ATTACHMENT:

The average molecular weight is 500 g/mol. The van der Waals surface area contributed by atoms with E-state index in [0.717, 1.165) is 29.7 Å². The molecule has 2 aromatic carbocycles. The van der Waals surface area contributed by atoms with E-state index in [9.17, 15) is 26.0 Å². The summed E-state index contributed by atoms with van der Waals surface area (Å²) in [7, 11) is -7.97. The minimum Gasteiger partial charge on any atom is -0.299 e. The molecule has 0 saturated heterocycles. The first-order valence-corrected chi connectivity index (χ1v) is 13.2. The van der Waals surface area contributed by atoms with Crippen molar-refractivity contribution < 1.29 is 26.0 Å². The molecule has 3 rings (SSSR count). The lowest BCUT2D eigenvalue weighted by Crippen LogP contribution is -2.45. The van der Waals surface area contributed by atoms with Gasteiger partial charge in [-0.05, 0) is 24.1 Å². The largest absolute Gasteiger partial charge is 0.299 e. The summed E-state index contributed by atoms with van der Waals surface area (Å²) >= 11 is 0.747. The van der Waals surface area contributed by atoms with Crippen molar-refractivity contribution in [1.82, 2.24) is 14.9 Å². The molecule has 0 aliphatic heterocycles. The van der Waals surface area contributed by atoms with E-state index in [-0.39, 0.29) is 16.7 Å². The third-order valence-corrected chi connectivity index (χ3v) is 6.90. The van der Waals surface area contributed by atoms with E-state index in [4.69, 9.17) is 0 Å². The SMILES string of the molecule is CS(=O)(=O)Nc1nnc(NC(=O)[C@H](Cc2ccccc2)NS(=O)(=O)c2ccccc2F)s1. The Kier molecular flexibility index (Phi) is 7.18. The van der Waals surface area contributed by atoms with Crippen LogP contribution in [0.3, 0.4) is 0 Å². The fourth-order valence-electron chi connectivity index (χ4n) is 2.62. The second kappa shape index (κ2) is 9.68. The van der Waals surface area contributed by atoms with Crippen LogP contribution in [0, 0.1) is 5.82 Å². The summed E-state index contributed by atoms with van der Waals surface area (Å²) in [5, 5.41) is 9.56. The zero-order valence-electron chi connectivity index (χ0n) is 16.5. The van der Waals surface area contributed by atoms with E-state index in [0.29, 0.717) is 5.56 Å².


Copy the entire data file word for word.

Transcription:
The average molecular weight is 500 g/mol. The van der Waals surface area contributed by atoms with E-state index in [0.717, 1.165) is 29.7 Å². The molecule has 2 aromatic carbocycles. The van der Waals surface area contributed by atoms with E-state index in [9.17, 15) is 26.0 Å². The summed E-state index contributed by atoms with van der Waals surface area (Å²) in [7, 11) is -7.97. The minimum Gasteiger partial charge on any atom is -0.299 e. The molecule has 0 saturated heterocycles. The first-order valence-corrected chi connectivity index (χ1v) is 13.2. The van der Waals surface area contributed by atoms with Crippen molar-refractivity contribution < 1.29 is 26.0 Å². The molecule has 3 rings (SSSR count). The lowest BCUT2D eigenvalue weighted by Crippen LogP contribution is -2.45. The van der Waals surface area contributed by atoms with Gasteiger partial charge in [-0.05, 0) is 24.1 Å². The largest absolute Gasteiger partial charge is 0.299 e. The summed E-state index contributed by atoms with van der Waals surface area (Å²) >= 11 is 0.747. The van der Waals surface area contributed by atoms with Crippen molar-refractivity contribution in [1.82, 2.24) is 14.9 Å². The molecule has 0 aliphatic heterocycles. The van der Waals surface area contributed by atoms with E-state index in [-0.39, 0.29) is 16.7 Å². The third-order valence-corrected chi connectivity index (χ3v) is 6.90. The van der Waals surface area contributed by atoms with E-state index in [4.69, 9.17) is 0 Å². The SMILES string of the molecule is CS(=O)(=O)Nc1nnc(NC(=O)[C@H](Cc2ccccc2)NS(=O)(=O)c2ccccc2F)s1. The Kier molecular flexibility index (Phi) is 7.18. The van der Waals surface area contributed by atoms with Crippen LogP contribution in [0.3, 0.4) is 0 Å². The fourth-order valence-electron chi connectivity index (χ4n) is 2.62. The second kappa shape index (κ2) is 9.68. The van der Waals surface area contributed by atoms with Crippen LogP contribution in [0, 0.1) is 5.82 Å². The summed E-state index contributed by atoms with van der Waals surface area (Å²) in [5, 5.41) is 9.56. The zero-order valence-electron chi connectivity index (χ0n) is 16.5. The van der Waals surface area contributed by atoms with E-state index in [0.29, 0.717) is 5.56 Å².